Mimiccreme has nowhere near the fat and calories of real cream. One tablespoon of Mimiccreme has 10 calories and 1 gram of fat, which is not saturated. Multiplied out, that comes to 16 grams for a cup, and 160 calories. Compared to the 800 calories and 80 grams of fat, 48 of which is saturated, in heavy cream, that's quite a favorable comparison. On a list I made for myself of the fat and calorie counts of dairy and dairy substitutes, it has only slightly more calories than whole milk, though double the fat. The appeal, at least for me, is the thickness and lack of chemicals. I have tried to use soymilk to make ice cream, and it comes out icy and extremely "thin," for lack of a better word. The ice cream I made yesterday with Mimiccreme rivals real ice cream. Maybe not Haagen-Dazs, but a decent ice cream certainly.

            Here's my list (which doesn't include nut milks) for anyone who might find it of any use:
            Dairy fat & calorie counts

            heavy cream 1 cup 800 cal 80 g fat (48 g sat)
            light cream 1 cup 480 cal 40 g fat (24 g sat)
            half & half 1 cup 320 cal 24 g fat (16 g sat)
            whole milk 1 cup 150 cal 8 g fat (? g sat)
            2% milk 1 cup 120 cal 4.5g fat (? g sat)
            1% milk 1 cup 100 cal 2.5g fat (? g sat)
            fat free half & half 1 cup 160 cal 0 g fat
            skim plus 1 cup 110 cal 0 g fat
            skim 1 cup 80 cal 0 g fat
            soymilk 1 cup 90 cal 4 g fat (.5 g sat) 3 g fiber
            MimicCreme 1 cup 160 cal 16 g fat (0 sat)

            Of course, as with everything, it depends on what you want it for. My sole reason for buying it was to make parve ice cream and avoid the Rich's Whip type products. For other purposes, it is possible that the thinner soymilks and nut milks would do.

            1. re: websterhall1994

              In which section of Gourmet Glatt did you find the MimicCreme?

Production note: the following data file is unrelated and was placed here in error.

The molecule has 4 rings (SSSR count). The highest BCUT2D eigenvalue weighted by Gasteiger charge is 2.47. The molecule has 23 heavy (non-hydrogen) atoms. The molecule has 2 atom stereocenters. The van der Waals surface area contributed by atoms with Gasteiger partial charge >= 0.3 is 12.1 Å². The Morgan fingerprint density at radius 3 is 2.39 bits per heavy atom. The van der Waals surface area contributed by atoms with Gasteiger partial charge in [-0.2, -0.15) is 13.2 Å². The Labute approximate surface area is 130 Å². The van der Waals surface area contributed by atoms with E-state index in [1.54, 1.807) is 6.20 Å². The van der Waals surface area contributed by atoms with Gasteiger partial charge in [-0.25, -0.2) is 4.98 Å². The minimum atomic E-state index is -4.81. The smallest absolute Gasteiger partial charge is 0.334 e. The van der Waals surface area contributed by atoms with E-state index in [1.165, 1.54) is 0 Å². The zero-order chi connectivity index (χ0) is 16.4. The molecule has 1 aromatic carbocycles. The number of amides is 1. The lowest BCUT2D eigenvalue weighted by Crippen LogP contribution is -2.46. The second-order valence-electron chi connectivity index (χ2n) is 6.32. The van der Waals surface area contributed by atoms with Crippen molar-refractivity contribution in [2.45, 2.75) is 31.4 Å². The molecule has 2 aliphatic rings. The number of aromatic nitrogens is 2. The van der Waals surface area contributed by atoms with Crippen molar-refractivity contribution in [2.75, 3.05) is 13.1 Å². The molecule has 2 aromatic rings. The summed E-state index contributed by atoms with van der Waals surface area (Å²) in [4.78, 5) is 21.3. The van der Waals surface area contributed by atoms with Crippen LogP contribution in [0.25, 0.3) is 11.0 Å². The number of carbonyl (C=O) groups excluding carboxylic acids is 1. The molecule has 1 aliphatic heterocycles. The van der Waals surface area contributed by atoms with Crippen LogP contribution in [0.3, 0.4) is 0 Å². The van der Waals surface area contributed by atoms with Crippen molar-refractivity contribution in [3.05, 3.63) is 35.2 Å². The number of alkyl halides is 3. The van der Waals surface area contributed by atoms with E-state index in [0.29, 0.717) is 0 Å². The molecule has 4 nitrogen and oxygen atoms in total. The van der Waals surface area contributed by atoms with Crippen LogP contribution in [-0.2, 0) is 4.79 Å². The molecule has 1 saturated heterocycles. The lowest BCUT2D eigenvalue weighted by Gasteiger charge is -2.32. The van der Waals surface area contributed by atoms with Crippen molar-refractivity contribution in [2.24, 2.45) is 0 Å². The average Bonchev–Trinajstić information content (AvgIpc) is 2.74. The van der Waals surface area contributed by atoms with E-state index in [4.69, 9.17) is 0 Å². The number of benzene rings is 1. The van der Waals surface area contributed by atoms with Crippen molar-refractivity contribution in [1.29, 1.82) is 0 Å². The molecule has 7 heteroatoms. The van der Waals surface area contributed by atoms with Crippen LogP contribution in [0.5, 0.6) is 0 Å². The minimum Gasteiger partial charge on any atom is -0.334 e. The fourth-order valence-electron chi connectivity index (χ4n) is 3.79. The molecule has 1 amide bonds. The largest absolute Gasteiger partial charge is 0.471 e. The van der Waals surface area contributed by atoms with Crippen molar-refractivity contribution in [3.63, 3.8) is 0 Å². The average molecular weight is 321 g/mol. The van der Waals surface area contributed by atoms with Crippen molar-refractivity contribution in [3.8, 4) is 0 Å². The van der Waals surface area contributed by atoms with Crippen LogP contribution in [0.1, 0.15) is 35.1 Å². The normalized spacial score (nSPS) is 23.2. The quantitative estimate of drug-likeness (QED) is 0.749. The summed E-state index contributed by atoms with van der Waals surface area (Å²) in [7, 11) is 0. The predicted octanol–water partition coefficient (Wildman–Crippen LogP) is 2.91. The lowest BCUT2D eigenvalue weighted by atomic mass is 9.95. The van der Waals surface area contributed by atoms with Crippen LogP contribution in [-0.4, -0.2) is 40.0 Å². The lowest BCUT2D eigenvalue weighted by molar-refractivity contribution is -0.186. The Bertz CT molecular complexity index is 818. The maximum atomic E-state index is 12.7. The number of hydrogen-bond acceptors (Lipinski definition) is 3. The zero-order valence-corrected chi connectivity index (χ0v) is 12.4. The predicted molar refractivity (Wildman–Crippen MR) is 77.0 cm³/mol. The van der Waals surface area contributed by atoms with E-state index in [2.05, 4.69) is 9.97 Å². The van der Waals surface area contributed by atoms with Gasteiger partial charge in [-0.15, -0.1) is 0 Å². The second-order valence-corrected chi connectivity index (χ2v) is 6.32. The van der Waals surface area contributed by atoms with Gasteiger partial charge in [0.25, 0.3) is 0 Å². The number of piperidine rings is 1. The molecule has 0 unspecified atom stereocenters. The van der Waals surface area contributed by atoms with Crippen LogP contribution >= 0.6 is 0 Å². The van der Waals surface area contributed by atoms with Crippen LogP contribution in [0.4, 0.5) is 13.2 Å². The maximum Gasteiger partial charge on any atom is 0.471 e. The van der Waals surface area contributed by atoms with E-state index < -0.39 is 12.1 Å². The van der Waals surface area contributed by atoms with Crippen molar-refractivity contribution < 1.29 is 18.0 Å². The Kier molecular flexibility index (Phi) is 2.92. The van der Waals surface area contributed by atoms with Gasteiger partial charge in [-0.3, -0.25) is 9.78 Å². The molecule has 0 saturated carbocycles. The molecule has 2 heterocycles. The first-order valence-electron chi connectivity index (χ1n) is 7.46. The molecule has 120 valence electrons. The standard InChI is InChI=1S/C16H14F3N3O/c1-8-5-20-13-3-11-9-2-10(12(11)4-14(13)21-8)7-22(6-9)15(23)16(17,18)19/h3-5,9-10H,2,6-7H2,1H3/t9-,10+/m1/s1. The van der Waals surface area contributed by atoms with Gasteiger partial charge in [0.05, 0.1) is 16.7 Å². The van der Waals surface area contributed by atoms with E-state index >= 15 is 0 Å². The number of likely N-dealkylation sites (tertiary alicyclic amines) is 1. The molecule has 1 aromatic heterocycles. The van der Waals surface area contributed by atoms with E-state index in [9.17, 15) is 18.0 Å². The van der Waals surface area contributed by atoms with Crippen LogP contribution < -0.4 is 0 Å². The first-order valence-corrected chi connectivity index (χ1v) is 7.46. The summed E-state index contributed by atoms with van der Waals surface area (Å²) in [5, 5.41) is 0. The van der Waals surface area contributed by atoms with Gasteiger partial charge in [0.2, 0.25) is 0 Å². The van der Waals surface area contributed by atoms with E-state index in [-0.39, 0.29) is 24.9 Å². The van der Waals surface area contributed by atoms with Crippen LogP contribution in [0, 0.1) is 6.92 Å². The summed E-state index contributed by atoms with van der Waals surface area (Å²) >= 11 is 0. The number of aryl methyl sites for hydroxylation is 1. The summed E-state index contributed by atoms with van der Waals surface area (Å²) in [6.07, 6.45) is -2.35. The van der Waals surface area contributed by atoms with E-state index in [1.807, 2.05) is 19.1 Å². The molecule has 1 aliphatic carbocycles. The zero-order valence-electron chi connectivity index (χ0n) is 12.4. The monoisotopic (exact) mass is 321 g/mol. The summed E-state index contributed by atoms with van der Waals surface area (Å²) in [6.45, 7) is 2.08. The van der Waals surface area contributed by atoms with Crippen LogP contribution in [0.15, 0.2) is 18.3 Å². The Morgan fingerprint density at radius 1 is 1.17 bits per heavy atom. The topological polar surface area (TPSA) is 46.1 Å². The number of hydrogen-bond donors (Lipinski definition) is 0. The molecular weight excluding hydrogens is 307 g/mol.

1. re: websterhall1994

                "1) I saw Mimicreme in Gourmet Glatt for the first time this week. I'm not sure what the appeal is, as it is loaded with fat and calories, but then again, so is cream."

                It's a pareve cream substitute. It's appeal is providing the appropriate texture and flavor to meat dishes that would otherwise use cream. I use it with chicken pot pie with great success. As for caloric/fat content, sure it's more than almond milk, but as queenscook thoughtfully points out, it's well below milchig equivalents. And the fat is from nuts which contributes the "good" cholesterol.

                Take a gander at the ingredients in the traditional non-dairy kosher cream substitutes sometime. Usually palm-oil with a saturated fat content.

              2. I so agree! Non-dairy substitutes are one big chemical. My favorite milk substitute is Edensoy rice and soy milk blend. Its naturally a little sweet b/c its made from sweet rice.

                1 Reply
                1. re: olivia7261

                  Hi Everyone. It's great to hear you speaking of our products (I'm Vince from MimicCreme, btw). I wanted to let you all know we finally came out with our whipping cream which is also free of all those nasty chemicals, true to our company mission. It's called HealthyTop. It is made from almonds and cashew like all our products but has coconut and almond oil in addition, so unfortunately, the fat quotient goes up but we did it with no trans fats or hydrogenated oils. Keep an eye out for it. Thanks for all your support!